The Acadian people are those great families whose ancestors, as uprooted and subject to threshing, have not completely delivered the grain, but rather produced a bountiful and stronger harvest than ever before.

    Surrounded by the Appalachian Mountains and natural bodies of fresh and salt water, the Village of Atholville is nestled in a beautiful area of northern New Brunswick. Atholville was built on the south shore of the Restigouche River, and faces the province of Quebec. In the early days of colonization, the area was already inhabited by a large Mi’kmaq community. Nicolas Denys, a French explorer whom the Mi’kmaq nicknamed "Great Beard", actively participated in the colonization of Acadia and the community in particular. At that time, Atholville was part of the Northern Uplands Ecoregion and was nicknamed "Tjikog.” Beginning in 1690, the village experienced a slowdown in growth, with the Indians leaving Tjikog, in 1750 to move to “Camps” which were reserves (Ste-Anne de Restigouche), located on the other side of the river. In 1773, Tjikog became the property of a London merchant and the village was renamed “Old Mission Point / Pointe à la Mission.” In 1812, Robert Ferguson was largely responsible for the development by building a general store that would bear the name of “Athol House”, after the place of his birth “Blair Athol”, in Scotland. Pointe à la Mission would become, according to the archives, “Athol.” 

    Athol House became a major business center in the district, with forestry, fishing, agriculture and shipyards contributing to an important economic development. In 1896, Athol House became Atholville, and the establishment of Shives Lumber and Fraser companies secured a successful industrial future from the beginning of the 20th century. The hundred people residing in the village in 1901, helped to shape the history of the village. The parish was founded in 1913 with the name of “Shives Athol”, given during the 20th century, officially becoming “Atholville” as requested by the MP for Restigouche-Madawaska, Pius Michaud, in a letter sent to the Abbot Comeau June 15, 1922. The village of Atholville was incorporated as a municipality in 1966. Thereafter, the municipality experienced significant growth, coupled with the emergence of many services in the community. A municipal library opened in 1967, the Sugarloaf Provincial park in 1972, the Sugarloaf shopping center in 1974, an outdoor pool in 1975, along with a water and games park and several other facilities. Today, Atholville is on the rebound after a period of economic slowdown. One can feel a wind of prosperity blowing over the region, much to the delight of its inhabitants. To ensure the vitality, health and sustainability of a strong community, Atholville achieved a major tour de force on February 13, 2015, and voted to reunite their village with the local service districts of St-Arthur, and Val d'Amours.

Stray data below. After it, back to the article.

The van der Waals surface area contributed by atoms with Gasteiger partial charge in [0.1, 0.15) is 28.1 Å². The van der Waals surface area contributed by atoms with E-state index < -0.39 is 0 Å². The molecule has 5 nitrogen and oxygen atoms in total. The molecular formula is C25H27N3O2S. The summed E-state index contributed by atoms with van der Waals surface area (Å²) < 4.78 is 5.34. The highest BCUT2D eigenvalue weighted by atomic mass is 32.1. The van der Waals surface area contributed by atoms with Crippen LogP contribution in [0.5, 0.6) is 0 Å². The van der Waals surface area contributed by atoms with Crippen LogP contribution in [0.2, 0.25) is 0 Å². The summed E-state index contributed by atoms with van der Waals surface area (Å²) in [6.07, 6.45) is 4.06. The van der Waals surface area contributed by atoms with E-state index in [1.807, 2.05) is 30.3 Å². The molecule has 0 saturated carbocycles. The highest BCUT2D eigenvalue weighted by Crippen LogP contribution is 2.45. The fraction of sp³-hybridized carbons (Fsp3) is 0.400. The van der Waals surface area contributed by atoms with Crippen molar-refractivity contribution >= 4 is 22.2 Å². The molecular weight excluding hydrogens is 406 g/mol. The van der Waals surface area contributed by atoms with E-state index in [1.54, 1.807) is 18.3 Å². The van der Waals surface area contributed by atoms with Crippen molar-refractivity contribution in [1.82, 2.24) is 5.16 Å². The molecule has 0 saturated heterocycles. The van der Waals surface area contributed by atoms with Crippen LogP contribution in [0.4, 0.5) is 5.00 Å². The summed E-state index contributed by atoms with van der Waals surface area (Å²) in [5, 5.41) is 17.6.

From this new municipality of Atholville, three neighborhoods are born with close ties when it comes to culture, history, and diversity. This gesture, by the population of the three neighborhoods of Atholville, is both bold and courageous, and constitutes a momentum to stand out as a municipality. Rallying the strengths of nearly 4,000 citizens, the municipality of Atholville increased its representation, and became more efficient with a greater fiscal capacity. In 2016, motivated by the positive spin-offs of this group, energized by the civic commitment, and eager to respond to this eloquent gesture on their part, the city council adopted a crucial mandate. That is to build a major economic and community development plan, thus establishing the strategic direction of the new municipality and setting priorities for the coming years. 

    The participation of the citizens is at the heart of the mandate, as they will be the contributors to this project. Public consultations will be organized and allow a large number of citizens to make their voices heard. Their aspirations, needs and realities will be taken into consideration and will feed into the development plan. It is the culmination of this exercise that the board will move forward, setting in the process short- and long-term priorities. Two main axes widely valued by the population, community life, and sustainable economic development, will be an integral part of a realistic and proactive plan of action. From then on, the municipal council and the administration will work hand in hand to promote the development of the new born municipality.